Category Archives: Sword and Buckler

Buckler Handles from the Wallace Collection

Italy, Round, c. 1600, 21” Italy or France, Round, c. 1550 – c. 1560, 15.5” Italy, Rectangular, c. 1540, 14” x 13” (top) 9” (bottom) Italy, Rectangular, c. 1540, 10” x 10” (top) 8” (bottom) Click on the images for … Continue reading

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MS I.33: Why is your sword between my arms? (4r)

People often wonder how this curious picture arises: The common speculation that I’ve heard is that it has something to do with Nucken (Nodding). I don’t think that’s the case. Consider this passage, Here the priest should beware that he … Continue reading

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MS I.33 – Actions from and Reactions to the Counter-Bind (2v)

So someone has just fallen under your sword and you counter-bind. What happens next?The manual gives you two options: Here the scholar rebinds and steps, he is to [do the] schiltslac. Or enclose the arms of the priest with the … Continue reading

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Manciolino’s Sword and Buckler: Sotto il Braccio Part 2

Where we last left off, we had the agent throwing a Falso (rising, back-edge cut) from Sotto il Braccio (underarm) in an attempt to thwart his opponent’s expected response. Chapter 11/12, Play 2 Counter The counter to the Falso sounds … Continue reading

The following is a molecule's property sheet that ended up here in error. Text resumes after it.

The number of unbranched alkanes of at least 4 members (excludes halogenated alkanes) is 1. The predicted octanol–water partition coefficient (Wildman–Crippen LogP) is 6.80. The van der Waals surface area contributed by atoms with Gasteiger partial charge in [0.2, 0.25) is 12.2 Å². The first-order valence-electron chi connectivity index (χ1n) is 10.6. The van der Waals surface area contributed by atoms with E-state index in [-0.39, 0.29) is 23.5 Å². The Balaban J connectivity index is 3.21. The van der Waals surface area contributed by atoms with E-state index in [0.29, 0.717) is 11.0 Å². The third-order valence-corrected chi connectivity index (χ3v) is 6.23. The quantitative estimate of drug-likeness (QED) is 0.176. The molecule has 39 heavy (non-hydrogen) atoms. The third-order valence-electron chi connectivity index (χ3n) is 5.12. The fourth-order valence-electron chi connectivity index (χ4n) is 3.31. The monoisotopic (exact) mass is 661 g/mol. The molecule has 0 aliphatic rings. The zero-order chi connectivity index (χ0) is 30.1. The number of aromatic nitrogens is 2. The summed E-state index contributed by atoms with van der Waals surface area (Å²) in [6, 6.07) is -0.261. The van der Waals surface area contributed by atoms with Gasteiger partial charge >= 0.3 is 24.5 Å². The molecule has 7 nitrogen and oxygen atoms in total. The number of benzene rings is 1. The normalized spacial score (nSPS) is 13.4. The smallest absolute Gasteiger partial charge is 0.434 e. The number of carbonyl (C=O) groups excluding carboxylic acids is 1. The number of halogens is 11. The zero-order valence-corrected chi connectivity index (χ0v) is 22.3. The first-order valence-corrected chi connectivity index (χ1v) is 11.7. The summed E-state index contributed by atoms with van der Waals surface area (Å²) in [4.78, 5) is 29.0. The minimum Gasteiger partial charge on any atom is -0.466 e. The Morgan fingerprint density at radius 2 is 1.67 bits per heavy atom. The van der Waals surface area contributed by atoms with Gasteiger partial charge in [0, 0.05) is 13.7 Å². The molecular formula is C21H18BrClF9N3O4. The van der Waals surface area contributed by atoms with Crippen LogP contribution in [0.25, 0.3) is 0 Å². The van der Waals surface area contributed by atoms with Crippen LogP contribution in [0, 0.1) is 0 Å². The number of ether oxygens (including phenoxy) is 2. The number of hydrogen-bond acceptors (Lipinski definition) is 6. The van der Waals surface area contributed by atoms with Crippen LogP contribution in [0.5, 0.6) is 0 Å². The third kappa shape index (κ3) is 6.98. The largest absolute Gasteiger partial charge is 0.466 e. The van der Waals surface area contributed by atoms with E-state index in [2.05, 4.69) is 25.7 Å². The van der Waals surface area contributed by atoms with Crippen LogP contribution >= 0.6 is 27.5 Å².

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MS I.33 – Falling Under from Underarm (2r)

In my post titled Manciolino’s Sword and Buckler: Sotto il Braccio Part 1, I discussed the basic attacks from Sotto il Braccio/First Ward/Underarm. My premise was that you wouldn’t use horizontal or rising true edge cuts from Underarm because they … Continue reading

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Manciolino’s Sword and Buckler: Sotto il Braccio Part 1

When looking at Sotto il Braccio, also known as Under-Arm or First Ward (MS I.33), the general assumption is that the most natural attack is an upwards diagonal cut with the true edge. Which is why I find it so … Continue reading

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Training Log for Antonio Manciolino Books 1 thru 3

One of the hardest things about working through a drill heavy book such as Manciolino is that it can be hard to keep track of what you’ve worked on.  You may do an drill, then completely forget it the next … Continue reading

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